Mindfulness in Children

Where to start in raising more mindful kids

Posted Sep 25, 2015

The most precious gift we can give anyone is our attention.
When mindfulness embraces those we love, they bloom like flowers.
Thich Nhat Hanh, Zen Meditation Teacher

So what’s the big whoop about mindfulness? Your son or daughter can certainly pay attention if they want too like when they’re immersed in a game of Minecraft or creating an Origami duck so that’s not the problem. But how do you motivate them to pay attention at other times? And why do it when life is jam packed already? I’ll tell you the simple answer: Happiness.

The Science of Mindfulness

Over and over again studies reveal that children that participate in mindfulness programs (in or out of classroom) are happier boys and girls. They develop a capacity to become calm, and remember it like an old friend when troubles arise. One of my 7 year-old clients uses deep breaths when she begins to feel overwhelmed, and then counts to 10 before acting on her emotions, which is great progress because initially she came to me for hitting a kid (yikes!). Now Samantha even tells her mom in LA traffic, “Momma, I think you need to use the breaths” and her mom agrees.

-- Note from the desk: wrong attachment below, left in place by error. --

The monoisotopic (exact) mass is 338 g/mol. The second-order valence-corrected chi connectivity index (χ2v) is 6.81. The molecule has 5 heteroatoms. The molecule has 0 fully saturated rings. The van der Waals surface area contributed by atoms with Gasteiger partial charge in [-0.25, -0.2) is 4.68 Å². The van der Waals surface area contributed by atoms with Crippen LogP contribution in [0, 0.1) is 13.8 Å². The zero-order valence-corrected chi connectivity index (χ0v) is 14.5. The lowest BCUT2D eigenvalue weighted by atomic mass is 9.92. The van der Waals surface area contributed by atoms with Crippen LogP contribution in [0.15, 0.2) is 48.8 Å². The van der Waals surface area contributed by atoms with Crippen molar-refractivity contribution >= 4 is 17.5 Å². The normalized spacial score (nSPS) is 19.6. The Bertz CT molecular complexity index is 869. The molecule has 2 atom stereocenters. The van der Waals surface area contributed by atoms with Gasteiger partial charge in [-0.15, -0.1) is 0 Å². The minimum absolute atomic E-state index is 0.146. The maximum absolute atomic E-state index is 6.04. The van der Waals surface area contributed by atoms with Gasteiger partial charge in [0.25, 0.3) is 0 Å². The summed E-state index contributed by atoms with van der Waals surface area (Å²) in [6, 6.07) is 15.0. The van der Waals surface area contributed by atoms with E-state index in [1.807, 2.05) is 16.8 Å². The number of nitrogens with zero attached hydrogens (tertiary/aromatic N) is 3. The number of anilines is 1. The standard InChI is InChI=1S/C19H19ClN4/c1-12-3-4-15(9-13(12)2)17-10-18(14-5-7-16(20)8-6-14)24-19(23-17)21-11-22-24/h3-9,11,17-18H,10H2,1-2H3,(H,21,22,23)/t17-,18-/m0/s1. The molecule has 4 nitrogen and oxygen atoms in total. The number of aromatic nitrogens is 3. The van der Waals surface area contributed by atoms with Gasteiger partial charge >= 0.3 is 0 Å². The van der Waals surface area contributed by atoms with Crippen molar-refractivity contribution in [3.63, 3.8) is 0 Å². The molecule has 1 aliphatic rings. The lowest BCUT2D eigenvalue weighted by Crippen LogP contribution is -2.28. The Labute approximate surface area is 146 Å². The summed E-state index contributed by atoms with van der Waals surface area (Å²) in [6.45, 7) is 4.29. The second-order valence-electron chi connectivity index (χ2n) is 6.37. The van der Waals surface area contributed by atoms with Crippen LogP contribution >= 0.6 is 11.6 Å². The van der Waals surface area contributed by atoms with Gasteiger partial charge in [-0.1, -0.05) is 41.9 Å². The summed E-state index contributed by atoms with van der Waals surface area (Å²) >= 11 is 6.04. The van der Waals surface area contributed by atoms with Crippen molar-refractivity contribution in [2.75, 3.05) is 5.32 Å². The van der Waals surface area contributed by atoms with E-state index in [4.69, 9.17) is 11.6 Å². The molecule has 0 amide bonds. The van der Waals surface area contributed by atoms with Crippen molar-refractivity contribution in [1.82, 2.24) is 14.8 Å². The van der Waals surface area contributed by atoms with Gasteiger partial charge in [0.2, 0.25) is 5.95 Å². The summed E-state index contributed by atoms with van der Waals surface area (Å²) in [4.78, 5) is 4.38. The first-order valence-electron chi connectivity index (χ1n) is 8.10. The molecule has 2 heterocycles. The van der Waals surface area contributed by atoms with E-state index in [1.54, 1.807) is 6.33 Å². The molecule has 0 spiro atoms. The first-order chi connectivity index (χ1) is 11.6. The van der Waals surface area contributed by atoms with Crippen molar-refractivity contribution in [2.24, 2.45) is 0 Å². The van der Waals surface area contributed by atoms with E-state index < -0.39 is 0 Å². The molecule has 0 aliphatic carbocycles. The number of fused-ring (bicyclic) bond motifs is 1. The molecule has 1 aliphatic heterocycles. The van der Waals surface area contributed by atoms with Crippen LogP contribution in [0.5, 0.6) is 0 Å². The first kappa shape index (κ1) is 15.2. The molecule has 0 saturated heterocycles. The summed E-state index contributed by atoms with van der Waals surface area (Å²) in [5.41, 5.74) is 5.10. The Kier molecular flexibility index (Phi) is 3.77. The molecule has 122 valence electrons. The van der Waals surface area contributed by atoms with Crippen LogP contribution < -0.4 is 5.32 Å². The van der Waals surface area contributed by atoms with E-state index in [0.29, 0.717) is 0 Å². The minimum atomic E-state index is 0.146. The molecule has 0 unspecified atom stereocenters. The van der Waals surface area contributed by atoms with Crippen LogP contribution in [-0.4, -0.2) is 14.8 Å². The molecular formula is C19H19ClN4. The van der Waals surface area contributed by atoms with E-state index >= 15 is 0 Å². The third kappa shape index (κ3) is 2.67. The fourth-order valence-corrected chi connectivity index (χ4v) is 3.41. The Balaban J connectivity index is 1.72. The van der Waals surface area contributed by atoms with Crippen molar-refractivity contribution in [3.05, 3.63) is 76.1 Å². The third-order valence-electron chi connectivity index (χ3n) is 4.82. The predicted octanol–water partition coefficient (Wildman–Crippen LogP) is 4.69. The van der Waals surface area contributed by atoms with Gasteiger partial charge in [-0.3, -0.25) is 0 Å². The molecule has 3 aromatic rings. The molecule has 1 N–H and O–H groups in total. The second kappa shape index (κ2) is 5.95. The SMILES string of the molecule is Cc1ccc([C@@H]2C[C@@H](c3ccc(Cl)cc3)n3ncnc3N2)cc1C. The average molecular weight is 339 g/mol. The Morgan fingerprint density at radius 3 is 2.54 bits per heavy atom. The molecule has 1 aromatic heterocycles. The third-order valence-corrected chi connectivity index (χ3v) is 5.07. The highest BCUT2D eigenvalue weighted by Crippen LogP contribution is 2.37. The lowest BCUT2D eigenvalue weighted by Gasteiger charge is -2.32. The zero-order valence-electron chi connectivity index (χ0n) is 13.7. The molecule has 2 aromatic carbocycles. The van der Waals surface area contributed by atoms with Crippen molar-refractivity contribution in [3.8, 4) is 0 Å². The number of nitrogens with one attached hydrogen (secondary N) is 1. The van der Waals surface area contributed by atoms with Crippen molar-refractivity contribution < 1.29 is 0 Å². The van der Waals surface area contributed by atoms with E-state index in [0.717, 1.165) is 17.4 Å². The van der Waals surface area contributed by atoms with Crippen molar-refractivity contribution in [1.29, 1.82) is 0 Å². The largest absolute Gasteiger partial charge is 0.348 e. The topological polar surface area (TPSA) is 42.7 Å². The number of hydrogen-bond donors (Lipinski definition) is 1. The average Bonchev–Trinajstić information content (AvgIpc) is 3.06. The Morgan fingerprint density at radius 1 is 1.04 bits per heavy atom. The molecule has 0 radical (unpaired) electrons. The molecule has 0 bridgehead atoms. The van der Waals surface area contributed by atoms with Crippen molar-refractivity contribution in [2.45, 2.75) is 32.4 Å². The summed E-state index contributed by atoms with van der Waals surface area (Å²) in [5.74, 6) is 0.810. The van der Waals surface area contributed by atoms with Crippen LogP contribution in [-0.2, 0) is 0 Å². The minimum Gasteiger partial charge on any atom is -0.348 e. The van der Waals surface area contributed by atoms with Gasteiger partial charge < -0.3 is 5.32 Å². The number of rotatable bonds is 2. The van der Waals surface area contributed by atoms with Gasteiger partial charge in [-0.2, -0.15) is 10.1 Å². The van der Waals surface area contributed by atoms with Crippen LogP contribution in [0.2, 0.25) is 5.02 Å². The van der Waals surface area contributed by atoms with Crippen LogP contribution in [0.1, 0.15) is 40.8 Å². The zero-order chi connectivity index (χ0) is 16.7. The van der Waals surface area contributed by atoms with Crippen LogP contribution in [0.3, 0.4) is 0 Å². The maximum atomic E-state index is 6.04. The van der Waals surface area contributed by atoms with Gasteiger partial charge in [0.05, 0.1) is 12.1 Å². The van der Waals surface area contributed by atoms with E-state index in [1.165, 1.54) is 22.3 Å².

Scientists who study mindfulness point to the fact that meditation, deep breaths, and other mindful exercises actually change the physiology of the brain. Instead of children that have knee-jerk reactions to their anger, frustration and upset --- we’re raising more and more children to respond to life from a calmer place (most of the time). Of course, no one is perfect but progress is possible for most children.

Starting Today

Our children oftentimes respond quickly to life. And sometimes their responses are less than stellar so helping them slow down, and take a mindful breath before responding is a good starting point. It helps them create a wee bit of calm and let-go of their frustration before reacting. Some helpful breathing exercises are:

  • Hot Soup Breath – Take air in your nose, and blow it out your mouth like you’re cooling a hot soup. Usually a minimum of 5 hot soup breaths are needed. (The slower the better)
  • Belly Breathing – Put one hand on your heart, and one on your tummy. Take a deep breath in for a count of 1-2-3, and out 1-2-3. Repeat at least 3 x and feel calmer.

If we can get our children to slow down, create calmness, and then respond to life from that place they’re on the way to becoming more mindful. It’s really one step or breath at a time.

By Maureen Healy

Maureen D. Healy is an award-winning author, popular speaker and healer helping highly sensitive kids thrive globally. Currently, she’s completing a mindfulness based book for highly sensitive children to be released in 2016. More info: www.highlysensitivekids.com or @mdhealy